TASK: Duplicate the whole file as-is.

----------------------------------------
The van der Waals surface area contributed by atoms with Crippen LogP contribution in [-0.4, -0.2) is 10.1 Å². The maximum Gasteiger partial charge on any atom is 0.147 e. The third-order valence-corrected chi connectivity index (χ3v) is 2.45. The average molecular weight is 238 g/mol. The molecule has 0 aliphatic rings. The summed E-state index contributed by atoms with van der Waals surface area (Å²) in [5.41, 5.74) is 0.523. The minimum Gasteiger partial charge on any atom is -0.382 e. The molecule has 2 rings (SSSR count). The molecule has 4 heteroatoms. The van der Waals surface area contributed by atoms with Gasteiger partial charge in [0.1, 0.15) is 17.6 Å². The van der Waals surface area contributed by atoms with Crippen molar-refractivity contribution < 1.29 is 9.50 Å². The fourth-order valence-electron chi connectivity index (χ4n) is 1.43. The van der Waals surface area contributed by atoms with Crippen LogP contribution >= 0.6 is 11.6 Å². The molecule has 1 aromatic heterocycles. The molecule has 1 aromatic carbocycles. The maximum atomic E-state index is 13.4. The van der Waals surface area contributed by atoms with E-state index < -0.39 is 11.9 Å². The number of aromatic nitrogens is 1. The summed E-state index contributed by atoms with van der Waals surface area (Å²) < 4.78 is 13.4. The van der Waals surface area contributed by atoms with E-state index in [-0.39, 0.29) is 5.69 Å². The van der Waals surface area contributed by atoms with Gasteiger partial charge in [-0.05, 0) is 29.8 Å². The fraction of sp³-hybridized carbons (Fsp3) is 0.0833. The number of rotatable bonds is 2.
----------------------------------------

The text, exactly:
The van der Waals surface area contributed by atoms with Crippen LogP contribution in [-0.4, -0.2) is 10.1 Å². The maximum Gasteiger partial charge on any atom is 0.147 e. The third-order valence-corrected chi connectivity index (χ3v) is 2.45. The average molecular weight is 238 g/mol. The molecule has 0 aliphatic rings. The summed E-state index contributed by atoms with van der Waals surface area (Å²) in [5.41, 5.74) is 0.523. The minimum Gasteiger partial charge on any atom is -0.382 e. The molecule has 2 rings (SSSR count). The molecule has 4 heteroatoms. The van der Waals surface area contributed by atoms with Gasteiger partial charge in [0.1, 0.15) is 17.6 Å². The van der Waals surface area contributed by atoms with Crippen molar-refractivity contribution < 1.29 is 9.50 Å². The fourth-order valence-electron chi connectivity index (χ4n) is 1.43. The van der Waals surface area contributed by atoms with Crippen LogP contribution >= 0.6 is 11.6 Å². The molecule has 1 aromatic heterocycles. The molecule has 1 aromatic carbocycles. The maximum atomic E-state index is 13.4. The van der Waals surface area contributed by atoms with E-state index < -0.39 is 11.9 Å². The number of aromatic nitrogens is 1. The summed E-state index contributed by atoms with van der Waals surface area (Å²) < 4.78 is 13.4. The van der Waals surface area contributed by atoms with E-state index in [-0.39, 0.29) is 5.69 Å². The van der Waals surface area contributed by atoms with Gasteiger partial charge in [-0.05, 0) is 29.8 Å². The fraction of sp³-hybridized carbons (Fsp3) is 0.0833. The number of rotatable bonds is 2.